school was mostly
optional. Most knowledge children needed to become competent
adults was acquired through doing tasks along with adults and knowing
that this work was essential to their livelihood. Along with the
establishment of public schools and compulsory attendance laws came a
general belief that school was essential for children to become
modern-day citizens. There was little discussion about whether
school was indeed an indispensable institution.
In the 1970’s, educator John Holt used
the term “unschooling” to describe the act of homeschooling.
The term now refers to the specific style of child-centered learning
advocated by Holt. Today this method occupies between ten and
fifty percent of the homeschooling movement.
Unschooling in Practice:
Unschooling is an informal approach to
education based on the premise that people who make their own decisions
perform more competently than those whose behavior is controlled or
judged by others. Unschoolers take issue with
conventional education: If you take responsibility away from
children, they have no stake in the outcome and learn to follow orders
over problem-solving. How is one neat package of information
the authoritative “education?" School puts parents in
conflict with teachers. Unschooling is easier for parents because
they need not plan lessons or grade tests but more difficult in that
learning is ever-present and collaborative.
curious and natural learners at any time or in any
setting. They know people acquire skills at different paces and
ages. They are interested in and tolerant of a wide variety of
people. They are confident. They are critical thinkers.
When deciding whether to practice unschooling,
weigh practical considerations
such as legal, financial, and scheduling issues.
Everything your children interfaces with is an
implement for their learning.
Supply books that respond to the children’s interests, not textbooks,
but “real” books written by and for people with an interest in the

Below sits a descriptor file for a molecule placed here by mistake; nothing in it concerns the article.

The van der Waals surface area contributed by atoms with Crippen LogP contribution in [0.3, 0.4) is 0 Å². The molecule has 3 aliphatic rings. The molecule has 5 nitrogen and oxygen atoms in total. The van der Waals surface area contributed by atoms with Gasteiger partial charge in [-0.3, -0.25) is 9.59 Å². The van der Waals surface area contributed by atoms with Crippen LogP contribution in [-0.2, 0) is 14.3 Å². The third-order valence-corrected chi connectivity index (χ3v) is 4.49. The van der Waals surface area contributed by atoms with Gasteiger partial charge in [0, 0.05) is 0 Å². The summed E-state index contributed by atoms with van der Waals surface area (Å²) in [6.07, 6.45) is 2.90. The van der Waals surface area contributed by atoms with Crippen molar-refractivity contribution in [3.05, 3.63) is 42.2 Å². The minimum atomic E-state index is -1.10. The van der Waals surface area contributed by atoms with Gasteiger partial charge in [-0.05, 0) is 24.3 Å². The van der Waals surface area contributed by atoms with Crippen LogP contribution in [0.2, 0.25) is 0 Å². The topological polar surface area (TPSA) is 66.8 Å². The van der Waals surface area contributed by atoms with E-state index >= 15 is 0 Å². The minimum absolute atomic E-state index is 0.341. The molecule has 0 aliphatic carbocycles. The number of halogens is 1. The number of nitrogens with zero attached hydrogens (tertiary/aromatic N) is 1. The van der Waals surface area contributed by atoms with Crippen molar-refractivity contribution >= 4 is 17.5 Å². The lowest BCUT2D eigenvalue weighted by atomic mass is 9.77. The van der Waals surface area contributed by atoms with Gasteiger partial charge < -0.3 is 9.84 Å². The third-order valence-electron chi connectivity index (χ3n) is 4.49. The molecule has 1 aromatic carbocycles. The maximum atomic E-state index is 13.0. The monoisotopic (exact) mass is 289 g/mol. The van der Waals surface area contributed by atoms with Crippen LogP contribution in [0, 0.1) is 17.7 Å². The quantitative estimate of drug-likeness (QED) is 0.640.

subject. Help them learn to search for those books, this will
help them to think and read critically. Gardening, game playing,
working with art supplies, and music are all good resources; it is not
important to spend a lot of money or buy “kits”.
Technology can be a
part of unschooling in the forms of television,
computer and internet. Just because a TV program or computer
software is not designated as “educational” does not mean that it
offers no potential for learning.
Your child may need an outside instructor to
teach a subject that you
are unfamiliar with. Unschooled
children may adapt well to courses where instruction is “sequenced to
develop physical skills” such as with ballet or martial arts.
They may not enjoy group lessons which require strict or
product-oriented curricula, where other children are uninterested, and
may be frustrated by inattention or misbehavior of less focused
students. If you choose a private tutor, allow your child to be
involved with the selection process.
Both parents and children worry about “keeping
up” with schooled peers.
Remind them that schools teach different topics at different grades and
encourage unnecessary competition and verification of learning through
testing. Unschoolers can keep records other than or in addition
to those required by states law in the form of grids, journals,
portfolios, or informal transcripts. Not many unschoolers use
tests as a way of measuring ability.
Kids might want to try going to school; sometimes
an experimental week in a
classroom satisfies their curiosity. If they choose to attend
school full time, the family may need to adjust. Unschoolers who
go to school tend to do well because they want to learn, it was their
choice to attend, and they are aware school is not their only option.